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Social Justice Agenda Targets Political Parties

Ahead of the second anniversary of the fatal police shooting of an unarmed Black teenager in Ferguson, Missouri, that touched off a wave of protests nationwide, a coalition of more than 60 organizations affiliated with the Black Lives Matter movement has issued a list of demands calling for policing and criminal justice reforms.

The agenda, titled “A Vision for Black Lives: Policy Demands for Black Power, Freedom and Justice” was released Monday by the Movement for Black Lives. The platform also comes after both the Republican and Democratic conventions, during which Black Lives Matter activists were noticeably absent from protest lines.

“We seek radical transformation, not reactionary reform,” Michaela Brown, a spokeswoman for Baltimore Bloc, one of the group’s partner organizations, said in a statement. “As the 2016 election continues, this platform provides us with a way to intervene with an agenda that resists state and corporate power, an opportunity to implement policies that truly value the safety and humanity of Black lives, and an overall means to hold elected leaders accountable.”

The agenda outlines six demands and offers 40 recommendations on how to address them. To address criminal justice reform, for example, movement organizers are calling for an end to the type of militarized police presence seen at protests in cities like Ferguson, and the retroactive decriminalization and immediate release of all people convicted of drug offenses, sex work related offense and youth offenses.

The group also is calling for the passage of a bill that would create a commission to study reparations for descendants of slaves.

The move marks the first time the movement has articulated its demands and has faced pressure to do so.

The Black Lives Matter movement dates back to 2012, but ignited two years later when 18-year-old Michael Brown was fatally shot by Ferguson police officer Darren Wilson, who is white, on August 9, 2014. The incident, followed by other killings of Black men and boys at the hands of police in cities including Baltimore and Cleveland, sparked racial tensions and weeks of protests that evolved into a national conversation about disparities in policing.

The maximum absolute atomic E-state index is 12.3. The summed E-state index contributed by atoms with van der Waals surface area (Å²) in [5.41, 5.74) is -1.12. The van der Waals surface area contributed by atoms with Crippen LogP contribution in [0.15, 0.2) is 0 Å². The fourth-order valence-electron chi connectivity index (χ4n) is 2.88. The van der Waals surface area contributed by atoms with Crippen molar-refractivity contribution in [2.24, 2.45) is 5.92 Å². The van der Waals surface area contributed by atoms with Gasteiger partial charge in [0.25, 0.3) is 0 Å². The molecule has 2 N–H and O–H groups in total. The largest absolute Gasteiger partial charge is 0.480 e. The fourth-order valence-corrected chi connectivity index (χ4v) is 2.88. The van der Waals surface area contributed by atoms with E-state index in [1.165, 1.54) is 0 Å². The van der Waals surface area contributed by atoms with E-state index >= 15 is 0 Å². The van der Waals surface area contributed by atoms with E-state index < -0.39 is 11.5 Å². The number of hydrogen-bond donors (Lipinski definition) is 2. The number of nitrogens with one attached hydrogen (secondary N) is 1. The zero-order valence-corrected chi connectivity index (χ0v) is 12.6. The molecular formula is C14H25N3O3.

Releasing the platform near the anniversary of the Ferguson shooting is a powerful statement, said Dara Cooper, an organizer with the National Black Food & Justice Alliance, one of the partner groups.

“It’s us saying that we’re not backing down,” she said. “In the tradition of our ancestors and elders who have been in this very long struggle, we’re going to keep working toward what we deserve.”

The platform represents an articulation of the collective state of black people that goes beyond policing, presented by the people who are being directly impacted in communities, Cooper said.

“Black life is undervalued and assaulted in myriad ways,” Cooper said. “Policing and mass incarceration has so much to do with it, but it’s also the education we receive, the type of food we have access to, the ability to be self-determining through land ownership. … We fight against things, but we also need to be fighting for something.”

Fueled largely by social media, the movement has grabbed the attention of elected officials, including President Barack Obama – who has invited activists to the White House to discuss their grievances and possible solutions. Their efforts also have forced the issues of criminal justice reform and policing disparities into the 2016 election cycle, and were credited, in part, with the ouster of district attorneys in Illinois and Ohio earlier this year.